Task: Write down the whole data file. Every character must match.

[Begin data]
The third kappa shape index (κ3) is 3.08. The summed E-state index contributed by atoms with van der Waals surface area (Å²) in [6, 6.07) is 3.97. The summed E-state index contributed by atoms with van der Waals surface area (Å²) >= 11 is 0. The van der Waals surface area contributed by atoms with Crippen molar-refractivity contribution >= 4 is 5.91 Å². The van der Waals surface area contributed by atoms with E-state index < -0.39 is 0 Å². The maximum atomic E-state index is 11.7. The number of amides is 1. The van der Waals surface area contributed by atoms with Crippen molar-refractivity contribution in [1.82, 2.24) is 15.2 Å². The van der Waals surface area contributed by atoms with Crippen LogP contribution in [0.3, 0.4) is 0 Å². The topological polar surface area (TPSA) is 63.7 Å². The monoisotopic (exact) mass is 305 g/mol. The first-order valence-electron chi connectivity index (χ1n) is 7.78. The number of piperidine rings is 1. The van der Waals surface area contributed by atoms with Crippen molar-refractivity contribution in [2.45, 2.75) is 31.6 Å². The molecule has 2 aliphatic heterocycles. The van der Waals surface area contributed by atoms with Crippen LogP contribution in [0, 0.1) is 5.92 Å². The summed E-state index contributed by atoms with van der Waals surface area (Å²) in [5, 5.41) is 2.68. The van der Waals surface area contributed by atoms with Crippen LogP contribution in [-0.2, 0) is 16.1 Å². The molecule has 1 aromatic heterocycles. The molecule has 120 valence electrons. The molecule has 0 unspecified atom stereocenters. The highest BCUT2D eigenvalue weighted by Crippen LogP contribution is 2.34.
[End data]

The third kappa shape index (κ3) is 3.08. The summed E-state index contributed by atoms with van der Waals surface area (Å²) in [6, 6.07) is 3.97. The summed E-state index contributed by atoms with van der Waals surface area (Å²) >= 11 is 0. The van der Waals surface area contributed by atoms with Crippen molar-refractivity contribution >= 4 is 5.91 Å². The van der Waals surface area contributed by atoms with E-state index < -0.39 is 0 Å². The maximum atomic E-state index is 11.7. The number of amides is 1. The van der Waals surface area contributed by atoms with Crippen molar-refractivity contribution in [1.82, 2.24) is 15.2 Å². The van der Waals surface area contributed by atoms with Crippen LogP contribution in [0.3, 0.4) is 0 Å². The topological polar surface area (TPSA) is 63.7 Å². The monoisotopic (exact) mass is 305 g/mol. The first-order valence-electron chi connectivity index (χ1n) is 7.78. The number of piperidine rings is 1. The van der Waals surface area contributed by atoms with Crippen molar-refractivity contribution in [2.45, 2.75) is 31.6 Å². The molecule has 2 aliphatic heterocycles. The van der Waals surface area contributed by atoms with Crippen LogP contribution in [0, 0.1) is 5.92 Å². The summed E-state index contributed by atoms with van der Waals surface area (Å²) in [5, 5.41) is 2.68. The van der Waals surface area contributed by atoms with Crippen LogP contribution in [-0.2, 0) is 16.1 Å². The molecule has 1 aromatic heterocycles. The molecule has 120 valence electrons. The molecule has 0 unspecified atom stereocenters. The highest BCUT2D eigenvalue weighted by Crippen LogP contribution is 2.34.